Legal experts said Mueller could be looking at whether Trump’s team violated a more-than-200-year-old law known as the Logan Act that prohibits private citizens from working with foreign governments against the U.S. government.

Court filings allege that Flynn was actively working to undercut Obama’s foreign policy before formally entering government, in consultation with other Trump officials.

“It sure looks like this is a Logan Act violation,” said Stephen Vladeck, an expert in national security law at the University of Texas.

Still, use of the Logan Act, which has not been used to prosecute a U.S. citizen since the Civil War, would face strong legal challenges.

The constitutionality of the law — particularly whether it imposes unacceptable restrictions on freedom of speech — has never been tested. Vladeck also said defense lawyers could argue that presidential transition officials act with the authority of the U.S. government and are not subject to the law.

But Mueller has shown a willingness to be aggressive when it comes to using obscure federal statutes, as seen in his use of the Foreign Agents Registration Act, which is rarely prosecuted in criminal cases. Mueller charged Manafort and Gates with violating that law.

Aside from the legal implications, Flynn’s account could ratchet up the political pressure on the White House, which will now face more questions about why incoming Vice President Pence, chief of staff Reince Priebus and then-spokesman Sean Spicer insisted that Flynn did not discuss sanctions with Kislyak when other senior officials knew otherwise.

At the time of Flynn's conversations with the Russian ambassador, Obama was weighing how to respond to the U.S. intelligence community's conclusion that Russian President Vladi­mir Putin had ordered hacking and propaganda operations to help Trump win the White House.

In those same weeks, Obama’s team had been discussing what to do about the failure to jump-start Israeli-Palestinian peace negotiations. That question abruptly required an answer on Dec. 21, when Egypt unexpectedly introduced a U.N. Security Council resolution criticizing Israel for its West Bank settlements and called for a vote the next day.

On both issues, the policies chosen by Obama ran counter to those preferred by Trump and his team.

But long-standing U.S. tradition, supported by the Logan Act, has held that a president-elect take a back seat to the serving president until after taking the oath of office.

On Dec. 28, Obama announced the expulsion of 35 Russian intelligence officials from this country and the closure of two Russian diplomatic facilities as punishment for what U.S. intelligence said was Moscow's interference in the election.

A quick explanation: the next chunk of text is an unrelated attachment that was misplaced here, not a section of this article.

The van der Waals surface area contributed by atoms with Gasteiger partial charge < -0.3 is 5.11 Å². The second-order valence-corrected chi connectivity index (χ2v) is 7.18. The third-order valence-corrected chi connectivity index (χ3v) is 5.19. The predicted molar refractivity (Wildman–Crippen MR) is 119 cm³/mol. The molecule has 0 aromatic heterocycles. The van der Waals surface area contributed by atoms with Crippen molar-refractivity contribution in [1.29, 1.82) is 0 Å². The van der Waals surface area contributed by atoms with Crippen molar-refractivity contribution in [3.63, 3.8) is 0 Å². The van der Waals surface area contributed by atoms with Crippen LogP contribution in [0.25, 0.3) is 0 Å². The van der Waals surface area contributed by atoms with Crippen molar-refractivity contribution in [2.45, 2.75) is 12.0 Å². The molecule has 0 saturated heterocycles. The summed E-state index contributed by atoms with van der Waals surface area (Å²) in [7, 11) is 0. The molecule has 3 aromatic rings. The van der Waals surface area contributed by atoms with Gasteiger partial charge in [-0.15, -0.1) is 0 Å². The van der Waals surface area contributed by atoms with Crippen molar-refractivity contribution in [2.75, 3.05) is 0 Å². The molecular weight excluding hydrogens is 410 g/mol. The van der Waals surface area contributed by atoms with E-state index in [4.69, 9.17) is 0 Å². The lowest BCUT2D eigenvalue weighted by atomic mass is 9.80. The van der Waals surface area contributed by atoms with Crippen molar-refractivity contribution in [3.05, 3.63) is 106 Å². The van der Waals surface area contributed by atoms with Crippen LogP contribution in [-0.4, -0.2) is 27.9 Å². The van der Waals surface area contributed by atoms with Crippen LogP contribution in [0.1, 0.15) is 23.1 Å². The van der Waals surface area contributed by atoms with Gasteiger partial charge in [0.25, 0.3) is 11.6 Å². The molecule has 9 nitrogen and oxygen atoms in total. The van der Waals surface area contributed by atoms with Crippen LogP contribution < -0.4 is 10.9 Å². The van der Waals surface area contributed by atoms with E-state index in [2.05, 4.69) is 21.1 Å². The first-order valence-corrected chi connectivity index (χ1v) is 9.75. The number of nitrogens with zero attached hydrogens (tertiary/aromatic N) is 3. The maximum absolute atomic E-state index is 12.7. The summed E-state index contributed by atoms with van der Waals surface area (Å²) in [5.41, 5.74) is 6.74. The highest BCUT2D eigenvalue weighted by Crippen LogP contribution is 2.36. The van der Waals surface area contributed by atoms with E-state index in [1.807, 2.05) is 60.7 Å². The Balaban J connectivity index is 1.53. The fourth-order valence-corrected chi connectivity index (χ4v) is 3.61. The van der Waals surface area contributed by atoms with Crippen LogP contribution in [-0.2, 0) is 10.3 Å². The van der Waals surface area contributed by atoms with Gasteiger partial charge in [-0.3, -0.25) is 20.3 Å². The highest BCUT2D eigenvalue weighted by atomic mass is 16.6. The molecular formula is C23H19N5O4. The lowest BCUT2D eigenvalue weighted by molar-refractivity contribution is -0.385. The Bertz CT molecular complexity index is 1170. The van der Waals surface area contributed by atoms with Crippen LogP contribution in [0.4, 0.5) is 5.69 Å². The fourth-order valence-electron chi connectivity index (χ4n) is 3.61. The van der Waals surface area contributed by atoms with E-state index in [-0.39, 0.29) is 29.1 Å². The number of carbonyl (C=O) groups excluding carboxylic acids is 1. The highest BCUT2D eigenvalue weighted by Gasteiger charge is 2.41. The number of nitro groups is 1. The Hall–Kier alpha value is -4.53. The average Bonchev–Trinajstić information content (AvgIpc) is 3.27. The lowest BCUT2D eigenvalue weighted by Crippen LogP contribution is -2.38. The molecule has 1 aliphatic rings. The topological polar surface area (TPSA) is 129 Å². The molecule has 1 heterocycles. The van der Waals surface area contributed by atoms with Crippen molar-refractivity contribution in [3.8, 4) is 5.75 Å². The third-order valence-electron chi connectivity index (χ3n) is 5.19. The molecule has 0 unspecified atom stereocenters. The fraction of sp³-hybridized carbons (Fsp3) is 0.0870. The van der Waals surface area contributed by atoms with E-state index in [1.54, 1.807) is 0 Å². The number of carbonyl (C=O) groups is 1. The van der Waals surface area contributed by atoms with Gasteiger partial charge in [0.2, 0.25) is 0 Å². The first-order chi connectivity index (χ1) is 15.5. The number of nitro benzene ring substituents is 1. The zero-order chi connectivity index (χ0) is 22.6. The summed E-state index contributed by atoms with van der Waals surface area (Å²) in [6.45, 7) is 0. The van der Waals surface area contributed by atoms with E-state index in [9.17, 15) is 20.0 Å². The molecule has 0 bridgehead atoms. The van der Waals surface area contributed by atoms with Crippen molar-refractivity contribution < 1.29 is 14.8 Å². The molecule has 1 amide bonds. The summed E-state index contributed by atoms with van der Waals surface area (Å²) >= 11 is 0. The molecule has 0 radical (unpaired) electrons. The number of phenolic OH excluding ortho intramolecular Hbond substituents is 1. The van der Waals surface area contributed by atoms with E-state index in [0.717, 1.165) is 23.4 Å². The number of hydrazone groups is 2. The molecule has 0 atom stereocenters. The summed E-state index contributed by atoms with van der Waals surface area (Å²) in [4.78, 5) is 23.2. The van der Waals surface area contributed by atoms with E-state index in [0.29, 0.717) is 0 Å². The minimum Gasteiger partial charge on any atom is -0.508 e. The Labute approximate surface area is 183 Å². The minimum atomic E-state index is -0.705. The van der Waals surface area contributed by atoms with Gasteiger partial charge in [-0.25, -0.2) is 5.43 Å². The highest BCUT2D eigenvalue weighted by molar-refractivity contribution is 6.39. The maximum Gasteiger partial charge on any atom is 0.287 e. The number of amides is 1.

The next day, Dec. 29, court documents show that Flynn called Kislyak and asked that Russia avoid escalating tensions with the United States and refrain from responding in kind to Obama's actions. Just one day later, Dec. 30, Putin announced that he would take no action, prompting Trump to tweet that Putin had made a "great move."

“I always knew he was very smart,” Trump tweeted.

In mid-February, four days after The Washington Post reported that Flynn had discussed the sanctions with Kislyak, Trump fired him.

But the new court documents show that some Trump aides had been aware of the nature of Flynn’s contact with the Russian ambassador. He spoke to other aides before and after the conversation with Kislyak on Dec. 29, as well as after a conversation he had with Kislyak on Dec. 31 in which the ambassador said Putin had decided not to retaliate specifically in response to Flynn’s request.

Events surrounding the Dec. 23 Security Council vote condemning Israeli settlements as illegal marked the most overt interference in U.S. foreign policy by the Trump team, and Trump personally, between his election and inauguration.

Egypt’s abrupt introduction of the resolution on Dec. 21 — and the scheduling of a vote for the next day — took much of the council, and the Obama administration, by surprise.

As Obama consulted with aides on the U.S. vote, Israeli officials mobilized to head off passage. Trump’s position was the same as Israel’s: The resolution should be vetoed, he tweeted before dawn on Dec. 22.

According to court documents, that same day, the senior official directed Flynn to contact foreign leaders, including from Russia, and urge them to do what Obama had decided the United States would not: oppose the resolution or at least delay it. Trump himself called Egyptian President Abdel Fatah al-Sissi to discuss the resolution, the Egyptians announced at the time.

At first, Trump’s gambit appeared to have worked. Just before the vote was to take place, Egypt withdrew the resolution. But by the next morning, it had been reintroduced by New Zealand and other co-sponsors, and a vote was quickly held. The United States abstained, and the resolution was adopted with the vote of all other 14 Security Council members.

Trump publicly fumed, tweeting, "We cannot continue to let Israel be treated with such total disdain and disrespect."

Alice Crites, Josh Dawsey and Jenna Johnson contributed to this report.